Australia’s financial markets manage the world’s fourth largest pool of pension fund assets – a sector that is growing faster in Australia than in any other developed economy.


Innovation & skills

Research, academia and diversity spark an innovation nation.

Australia is one of the most creative countries in the world. Overall spending on research and development (R&D) has grown by 7 per cent per year since 2001. Business is the driving force, with commercial R&D rising almost 2 percentage points faster than Australia’s GDP.

Australia's universities are partly responsible. Seven Australian universities make it into the top 100 global rankings. In terms of academic impact, Australian publications outperform other countries’ in 20 out of 22 fields of academic research.

Then there’s the Australian workforce. Diverse, multilingual and multicultural, more than 28 per cent of our population was born overseas. Combined with the high skill levels of migrants, this multitalented workforce helps Australia thrive in today’s globalised economy.


Global ties

Location and low tariffs fire up a trading powerhouse.

Australia is a trading nation, with exports and imports of goods and services making up 42 per cent of the gross domestic product in 2018–19. With 14 free trade agreements in place, approximately 70 per cent of Australian trade enjoys liberalised access to overseas markets. Twelve of Australia's 15 largest markets are in Asia and Oceania, generating a trade value of around A$577 billion in 2018–19.

Trade in services has grown at 6.3 per cent per year for the past two decades, helping to steadily broaden Australia's export mix beyond resources and agriculture.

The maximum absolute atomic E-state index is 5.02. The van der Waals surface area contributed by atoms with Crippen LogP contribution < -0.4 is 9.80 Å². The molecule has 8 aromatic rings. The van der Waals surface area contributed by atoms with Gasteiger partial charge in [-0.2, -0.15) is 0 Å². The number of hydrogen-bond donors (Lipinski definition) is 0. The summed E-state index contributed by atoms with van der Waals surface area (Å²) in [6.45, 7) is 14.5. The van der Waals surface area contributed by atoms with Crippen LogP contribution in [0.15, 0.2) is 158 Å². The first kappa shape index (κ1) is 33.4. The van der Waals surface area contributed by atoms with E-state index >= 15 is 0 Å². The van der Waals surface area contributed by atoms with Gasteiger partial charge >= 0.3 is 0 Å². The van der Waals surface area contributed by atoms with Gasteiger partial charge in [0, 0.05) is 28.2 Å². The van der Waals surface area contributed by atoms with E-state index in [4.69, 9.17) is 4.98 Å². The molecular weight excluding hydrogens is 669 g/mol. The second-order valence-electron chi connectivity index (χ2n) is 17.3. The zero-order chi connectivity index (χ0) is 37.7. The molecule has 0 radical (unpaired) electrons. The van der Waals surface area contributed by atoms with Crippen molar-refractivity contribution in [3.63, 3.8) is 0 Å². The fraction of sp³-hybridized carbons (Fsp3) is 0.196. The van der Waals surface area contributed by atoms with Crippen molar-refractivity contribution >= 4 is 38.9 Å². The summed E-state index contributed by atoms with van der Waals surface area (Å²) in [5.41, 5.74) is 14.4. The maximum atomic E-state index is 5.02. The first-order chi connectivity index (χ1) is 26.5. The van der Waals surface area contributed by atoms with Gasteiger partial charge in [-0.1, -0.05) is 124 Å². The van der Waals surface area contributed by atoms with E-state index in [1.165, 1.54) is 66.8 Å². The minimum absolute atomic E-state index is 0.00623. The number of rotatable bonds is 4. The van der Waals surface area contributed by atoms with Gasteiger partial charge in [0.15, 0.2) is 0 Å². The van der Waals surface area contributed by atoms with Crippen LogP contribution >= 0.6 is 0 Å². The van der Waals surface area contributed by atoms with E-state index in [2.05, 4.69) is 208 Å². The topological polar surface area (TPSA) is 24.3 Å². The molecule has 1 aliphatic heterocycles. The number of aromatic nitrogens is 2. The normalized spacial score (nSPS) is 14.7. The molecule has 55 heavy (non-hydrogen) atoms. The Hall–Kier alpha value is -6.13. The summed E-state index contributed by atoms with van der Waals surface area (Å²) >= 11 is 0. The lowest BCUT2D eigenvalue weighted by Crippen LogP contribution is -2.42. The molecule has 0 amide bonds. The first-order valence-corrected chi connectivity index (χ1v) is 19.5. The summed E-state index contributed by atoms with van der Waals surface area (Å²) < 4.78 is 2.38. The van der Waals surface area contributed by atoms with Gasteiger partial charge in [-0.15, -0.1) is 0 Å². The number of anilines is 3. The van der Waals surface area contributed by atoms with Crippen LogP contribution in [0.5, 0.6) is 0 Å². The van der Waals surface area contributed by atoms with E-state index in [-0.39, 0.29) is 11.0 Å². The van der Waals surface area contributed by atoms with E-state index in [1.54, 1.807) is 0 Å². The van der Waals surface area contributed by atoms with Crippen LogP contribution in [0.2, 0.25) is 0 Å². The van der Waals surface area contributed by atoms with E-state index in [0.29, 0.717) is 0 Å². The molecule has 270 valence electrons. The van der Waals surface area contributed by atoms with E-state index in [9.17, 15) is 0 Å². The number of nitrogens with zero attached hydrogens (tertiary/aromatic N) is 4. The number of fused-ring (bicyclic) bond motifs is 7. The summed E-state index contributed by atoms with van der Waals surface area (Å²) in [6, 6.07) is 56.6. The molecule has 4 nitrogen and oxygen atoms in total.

Growing 8.5 per cent per year since 2011, foreign direct investment (FDI) inflows help power Australia's capital-intensive industries. In 2019, the mining sector accounted for 35.3 per cent of the total stock of overseas investment in Australia, worth A$360 billion. This FDI directly contributes to Australia’s minerals and energy exports, which reached around A$280 billion in 2018–19. Australia’s thriving manufacturing sector attracted A$131 billion of overseas investment in 2018–19.


Strong foundations

A pro-business culture, sound banks and good governance.

According to global measures, Australia outperforms in three key world-of-business metrics: as one of the most business friendly countries in the world; with the highest digital standard of living; and Australia's cities have a low cost of living compared to major cities in the Asia-Pacific region.

Australian commerce thrives because our economy is resilient.

According to World Economic Forum’s 2019 survey, Australia outranks most developed countries for the soundness of it's banks.

Before the onset of the COVID-19 pandemic, Australia had one of the lowest public debt-to-GDP ratio across major developed economies.

Australia's regulation is transparent and efficient. Resilience is based on the fundamentals – good governance, strong institutions and the rule of law. The World Bank gives Australia some of the highest scores in the Asia-Pacific for the integrity of its legal system.

In an uncertain world, this makes Australia a secure destination for foreign investment.